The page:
CTNC’s latest acquisition enhances the community resiliency and visitor experience for residents and visitors of Western North Carolina and the Blue Ridge Parkway.
Conservation Trust for North Carolina recently purchased 408 acres of forestland near the intersection of the Blue Ridge Parkway and Highway 421 at Deep Gap. The property adjoins the Parkway between milepost 272 (Cascades Parking Area) and 273.5 near Elk Mountain Overlook, at E.B. Jeffress Park.
This land adjoins the Blue Ridge Parkway along its western and northern boundaries and is located just below Tompkins Knob Overlook, near the Cascades Trail and E.B. Jeffress Park picnic area. It lies along the Blue Ridge Escarpment, with its higher elevations visible from the Blue Ridge Parkway and parts of the popular Cascades hiking trail. It also provides a natural buffer for the Mountains-to-Sea Trail that parallels the Blue Ridge Parkway along the northern boundary of the property and the 0.6-mile Tompkins Knob trail to Tompkins Knob Overlook above the property.
This latest acquisition builds on continuing efforts to expand public land around Jeffress Park, named for a native North Carolinian who was instrumental in routing the Blue Ridge Parkway through Western NC. This newly protected property is a key part of CTNC and Blue Ridge Conservancy’s conservation work in this area. Jeffress Park is the largest block of protected land along the 55-mile stretch of Parkway between Moses Cone Park and Doughton Park. Millions of visitors to the Parkway (locals and tourists) will benefit from the expansion of this ‘conservation node’ that’s a popular destination for tourists and locals from Boone, North Wilkesboro, and Winston-Salem.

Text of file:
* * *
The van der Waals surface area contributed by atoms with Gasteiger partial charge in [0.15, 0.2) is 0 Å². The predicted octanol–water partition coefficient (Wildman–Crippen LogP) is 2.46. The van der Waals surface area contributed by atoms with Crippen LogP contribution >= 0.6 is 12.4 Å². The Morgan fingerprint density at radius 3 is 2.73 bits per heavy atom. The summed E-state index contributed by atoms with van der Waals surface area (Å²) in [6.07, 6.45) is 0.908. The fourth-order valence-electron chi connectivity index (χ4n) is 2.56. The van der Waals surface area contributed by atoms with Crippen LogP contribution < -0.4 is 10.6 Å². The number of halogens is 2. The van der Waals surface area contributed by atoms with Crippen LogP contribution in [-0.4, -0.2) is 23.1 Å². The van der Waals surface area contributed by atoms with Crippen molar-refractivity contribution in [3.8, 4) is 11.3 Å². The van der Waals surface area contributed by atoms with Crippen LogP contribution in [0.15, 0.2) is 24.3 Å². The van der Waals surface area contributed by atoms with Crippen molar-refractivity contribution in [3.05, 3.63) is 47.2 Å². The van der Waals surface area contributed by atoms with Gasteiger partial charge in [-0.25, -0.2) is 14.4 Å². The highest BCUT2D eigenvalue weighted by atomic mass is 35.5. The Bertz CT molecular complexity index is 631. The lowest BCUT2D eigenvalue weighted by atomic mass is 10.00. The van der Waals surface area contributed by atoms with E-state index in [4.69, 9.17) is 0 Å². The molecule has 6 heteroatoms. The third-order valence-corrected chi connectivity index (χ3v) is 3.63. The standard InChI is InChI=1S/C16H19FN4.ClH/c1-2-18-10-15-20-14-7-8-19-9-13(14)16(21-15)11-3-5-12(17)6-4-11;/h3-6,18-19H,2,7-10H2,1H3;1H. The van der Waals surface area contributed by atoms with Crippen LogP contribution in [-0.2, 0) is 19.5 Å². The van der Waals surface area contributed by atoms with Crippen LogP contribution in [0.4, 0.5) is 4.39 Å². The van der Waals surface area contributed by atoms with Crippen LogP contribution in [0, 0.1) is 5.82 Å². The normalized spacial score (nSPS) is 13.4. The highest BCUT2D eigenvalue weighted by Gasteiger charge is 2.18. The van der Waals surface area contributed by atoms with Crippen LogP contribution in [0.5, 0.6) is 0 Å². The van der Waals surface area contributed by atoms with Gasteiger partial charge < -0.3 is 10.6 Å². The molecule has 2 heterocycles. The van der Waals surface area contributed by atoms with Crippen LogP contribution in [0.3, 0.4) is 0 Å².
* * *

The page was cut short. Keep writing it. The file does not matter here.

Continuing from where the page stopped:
Expansion of protected land along the Blue Ridge Parkway enhances its importance and effectiveness as a south-to-north habitat migration corridor, enabling plants and animals seeking cooler climates to migrate to northern latitudes. This property also allows species to move upward from the foothills to cooler sites at higher elevations. The permanently protected forests on this property will continue to sequester carbon from the atmosphere. Protection of headwater streams will help mitigate the impacts of downstream flooding during heavy rain events.
This conservation achievement was made possible by the generosity of the landowners who donated a portion of land value that reduced the overall purchase cost. This reduction enabled CTNC to purchase the property and secure another win for America’s most popular National Park unit.
We look forward to transferring this property to the National Park Service. With three other nearby and adjoining properties already transferred to the park service by CTNC, and another pending conveyance of 72 acres by Blue Ridge Conservancy, the amount of public land around E.B. Jeffress Park will collectively almost double.
Your donations help us to continue the expansion of protected property in Western North Carolina. Thank you for your continued support of our work as we expand the boundaries of the Blue Ridge Parkway one property at a time.
Landowners participating in the Sustainable Forestry and Land Retention Project.